A financial analyst says losses from Superstorm Sandy could be even higher than Risk Management Solutions’ $20 billion to $25 billion estimate once infrastructure losses are factored in.
Meyer Shields with Stifel Nicolaus cites damage to New York City’s transit system as a loss that could drive the ultimate total higher than current estimates.
Vincent M. DeAugustino, an associate analyst for Stifel Nicolaus, says that the assessment that the transit system losses could make storm losses higher comes from the transit system's experience with Hurricane Irene last year. He says MTA losses were shared between FEMA and private insurers, pirmarily American International Group and Lloyd's. He says the assumption is that the same would be expected with Sandy.
The MTA is self-insured, but has a reinsurance program in place.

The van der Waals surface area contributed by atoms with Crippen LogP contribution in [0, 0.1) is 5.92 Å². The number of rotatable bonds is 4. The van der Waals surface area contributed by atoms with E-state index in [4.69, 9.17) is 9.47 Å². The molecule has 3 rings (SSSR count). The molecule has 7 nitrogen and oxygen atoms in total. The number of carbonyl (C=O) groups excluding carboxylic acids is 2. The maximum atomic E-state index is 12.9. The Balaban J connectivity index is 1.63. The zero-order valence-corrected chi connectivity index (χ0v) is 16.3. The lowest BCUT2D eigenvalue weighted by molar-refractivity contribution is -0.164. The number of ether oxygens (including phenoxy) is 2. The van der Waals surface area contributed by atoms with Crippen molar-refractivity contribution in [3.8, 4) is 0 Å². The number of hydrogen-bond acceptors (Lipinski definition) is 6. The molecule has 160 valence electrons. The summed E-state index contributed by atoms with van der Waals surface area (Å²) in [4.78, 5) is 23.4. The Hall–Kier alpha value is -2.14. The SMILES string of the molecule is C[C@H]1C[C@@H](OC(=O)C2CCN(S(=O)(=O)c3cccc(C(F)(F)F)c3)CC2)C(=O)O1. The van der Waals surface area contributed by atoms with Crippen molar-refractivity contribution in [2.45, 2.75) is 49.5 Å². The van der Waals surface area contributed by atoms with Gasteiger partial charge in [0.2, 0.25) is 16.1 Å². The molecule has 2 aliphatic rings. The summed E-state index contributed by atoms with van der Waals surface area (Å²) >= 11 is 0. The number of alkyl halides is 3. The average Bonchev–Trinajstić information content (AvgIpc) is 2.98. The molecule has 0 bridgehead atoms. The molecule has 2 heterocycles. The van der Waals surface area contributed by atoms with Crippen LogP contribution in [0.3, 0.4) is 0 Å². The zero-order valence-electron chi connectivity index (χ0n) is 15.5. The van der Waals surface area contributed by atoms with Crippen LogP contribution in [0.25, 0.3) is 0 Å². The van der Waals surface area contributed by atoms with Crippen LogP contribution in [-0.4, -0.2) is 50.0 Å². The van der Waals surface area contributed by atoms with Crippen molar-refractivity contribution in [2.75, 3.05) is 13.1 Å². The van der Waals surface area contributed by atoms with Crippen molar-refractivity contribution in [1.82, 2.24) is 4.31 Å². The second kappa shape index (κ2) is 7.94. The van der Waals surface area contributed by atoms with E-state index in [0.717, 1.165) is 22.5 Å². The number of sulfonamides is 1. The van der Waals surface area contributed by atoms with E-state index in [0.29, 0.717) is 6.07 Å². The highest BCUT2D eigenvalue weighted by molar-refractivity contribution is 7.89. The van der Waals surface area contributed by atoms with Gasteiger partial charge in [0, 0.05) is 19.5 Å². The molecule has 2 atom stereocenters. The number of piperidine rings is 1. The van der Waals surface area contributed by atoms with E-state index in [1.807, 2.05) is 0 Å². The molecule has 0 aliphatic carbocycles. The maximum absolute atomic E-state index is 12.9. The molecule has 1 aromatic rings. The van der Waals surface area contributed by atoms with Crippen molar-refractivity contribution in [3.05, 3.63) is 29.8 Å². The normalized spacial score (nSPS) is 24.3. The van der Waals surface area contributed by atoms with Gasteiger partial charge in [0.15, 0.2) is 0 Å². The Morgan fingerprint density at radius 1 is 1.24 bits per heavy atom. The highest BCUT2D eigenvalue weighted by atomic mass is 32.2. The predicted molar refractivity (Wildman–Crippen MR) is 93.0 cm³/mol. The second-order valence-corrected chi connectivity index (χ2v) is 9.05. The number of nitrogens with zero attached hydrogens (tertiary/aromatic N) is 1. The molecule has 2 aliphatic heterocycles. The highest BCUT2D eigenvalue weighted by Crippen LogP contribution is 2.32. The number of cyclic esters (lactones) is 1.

Shields also says he expects New York and New Jersey to account for 90 percent of Sandy losses.
Shields does not believe Sandy will alter the gradual rate increases the industry has been experiencing, but he says “modest” reinsurance pricing increases in homeowners and Northeast property and casualty lines could result from the storm.
Among insurers, Chubb, Travelers, Hanover and The Hartford are expected to take a significant hit from Sandy due to their high exposure in the region, Shields says.
This story was updated on Nov. 21 at 1:45 p.m. EST with comments from DeAugustino.